PLEASANTON, Calif. -- Safeway here is one of the first retailers attempting to steer consumers toward wine varietals grown in the state by displaying "California Grown" signs on select vintages.
Bottles of Gallo/Frei Brothers Redwood Creek Merlot and Cabernet and Meridian Santa Barbara Chardonnay wines in all Safeway stores throughout California have been outfitted with new point-of-sale materials that fit over the neck of the bottle, i.e. "bottleneckers." The tags are the product of the year-and-a-half-old California Grown campaign, which encourages shoppers to buy locally produced foods to help the state's economy.
"At Safeway, we sell a lot of wine. It's a very important part of our business," said Alexander Winslow, public relations director for the retailer's Northern California division. While Winslow would not release proprietary sales information, he told SN the chain carries an average of more than 1,000 different wines from all over the world.
"[The bottleneckers] attract attention, and the response from consumers to date has been positive," he said.
Safeway has been involved with the California Grown campaign since its inception, featuring POS materials in its produce section, Winslow added. Wine, he said, seemed an obvious next step.
"The California wine-growing region is one of the best in the world. It's got an outstanding reputation, deservedly so, for wine growing and wine making and for top-quality wines and lots of varietals."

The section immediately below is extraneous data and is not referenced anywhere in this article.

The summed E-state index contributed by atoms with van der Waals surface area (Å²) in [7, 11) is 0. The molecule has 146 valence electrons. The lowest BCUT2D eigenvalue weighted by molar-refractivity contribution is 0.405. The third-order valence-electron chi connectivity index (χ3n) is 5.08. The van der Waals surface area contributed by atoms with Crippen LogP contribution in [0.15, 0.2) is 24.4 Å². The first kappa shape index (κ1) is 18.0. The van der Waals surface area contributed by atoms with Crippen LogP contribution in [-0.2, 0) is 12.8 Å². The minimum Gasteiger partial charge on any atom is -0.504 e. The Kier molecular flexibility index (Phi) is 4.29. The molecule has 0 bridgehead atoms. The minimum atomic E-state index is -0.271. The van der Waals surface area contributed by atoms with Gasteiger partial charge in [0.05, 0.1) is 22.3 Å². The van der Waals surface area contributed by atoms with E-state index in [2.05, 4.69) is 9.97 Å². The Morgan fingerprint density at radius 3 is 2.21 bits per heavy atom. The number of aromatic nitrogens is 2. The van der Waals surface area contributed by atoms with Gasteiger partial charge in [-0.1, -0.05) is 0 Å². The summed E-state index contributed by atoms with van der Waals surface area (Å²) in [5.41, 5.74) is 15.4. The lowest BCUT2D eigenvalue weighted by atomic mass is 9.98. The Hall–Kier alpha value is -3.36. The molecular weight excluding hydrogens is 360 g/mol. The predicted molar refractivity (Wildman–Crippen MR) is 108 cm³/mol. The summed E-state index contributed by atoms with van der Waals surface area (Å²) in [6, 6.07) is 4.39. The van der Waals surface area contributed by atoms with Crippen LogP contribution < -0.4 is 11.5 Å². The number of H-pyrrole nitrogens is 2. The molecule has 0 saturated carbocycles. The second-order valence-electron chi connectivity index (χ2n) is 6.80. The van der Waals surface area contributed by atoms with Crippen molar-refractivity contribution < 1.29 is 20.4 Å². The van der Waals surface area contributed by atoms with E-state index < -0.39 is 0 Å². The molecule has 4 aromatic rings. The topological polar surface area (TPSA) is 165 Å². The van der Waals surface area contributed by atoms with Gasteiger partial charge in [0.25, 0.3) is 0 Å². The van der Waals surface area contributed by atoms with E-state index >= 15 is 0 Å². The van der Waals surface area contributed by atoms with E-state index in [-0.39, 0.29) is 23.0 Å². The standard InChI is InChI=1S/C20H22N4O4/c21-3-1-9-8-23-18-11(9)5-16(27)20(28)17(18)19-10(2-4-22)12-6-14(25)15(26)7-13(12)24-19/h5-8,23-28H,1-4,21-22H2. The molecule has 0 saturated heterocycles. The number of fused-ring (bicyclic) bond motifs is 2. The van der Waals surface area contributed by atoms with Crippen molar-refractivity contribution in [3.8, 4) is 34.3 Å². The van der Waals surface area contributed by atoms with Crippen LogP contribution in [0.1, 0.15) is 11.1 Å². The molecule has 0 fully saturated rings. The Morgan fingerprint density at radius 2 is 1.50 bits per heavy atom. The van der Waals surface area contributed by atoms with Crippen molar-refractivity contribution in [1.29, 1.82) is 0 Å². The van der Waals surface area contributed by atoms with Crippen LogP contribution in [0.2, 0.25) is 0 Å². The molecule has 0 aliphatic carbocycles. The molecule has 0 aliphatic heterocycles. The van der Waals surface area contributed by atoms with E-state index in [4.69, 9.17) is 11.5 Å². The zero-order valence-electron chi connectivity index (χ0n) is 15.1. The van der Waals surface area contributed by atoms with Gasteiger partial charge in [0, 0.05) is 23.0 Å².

The wine industry as a whole is rife with financial potential, and has been one of the fastest-growing, profitable consumer product groups for supermarkets and other retailers over the last few years, according to Karen Ross, president of the California Association of Winegrape Growers, Sacramento, Calif. To that end, it makes sense for the wine and grocery industries to pair up whenever possible on promotions, she said.
"The retailers like the wine shopper because of the other things that he or she tends to put into their grocery basket. So, it's a demographic worth paying attention to," Ross said.
Scott Horsfall, chief operating officer of the California Grown program, said the new bottlenecker program can be applied to categories in different departments within the supermarket, and eventually might be used on other types of bottled products like fruit drinks and even salad dressings.
"As part of an overall campaign, what we're trying to do is really surround the consumer as they're moving through a shopping environment with images of the campaign to remind them that it is important to look for California Grown," said Horsfall.
Retailers, like Safeway and Albertsons, use the California Grown logo regularly in store circulars and allow Horsfall and his team to conduct research in stores to test the effectiveness of the campaign.
"We can demonstrate to the retailers that by doing nothing beyond putting point-of-purchase materials up in their stores, they can increase department sales by 3% to 4%, which doesn't sound like a huge amount. But over the course of a year, that could be $140 million just in produce, just in California," Horsfall said.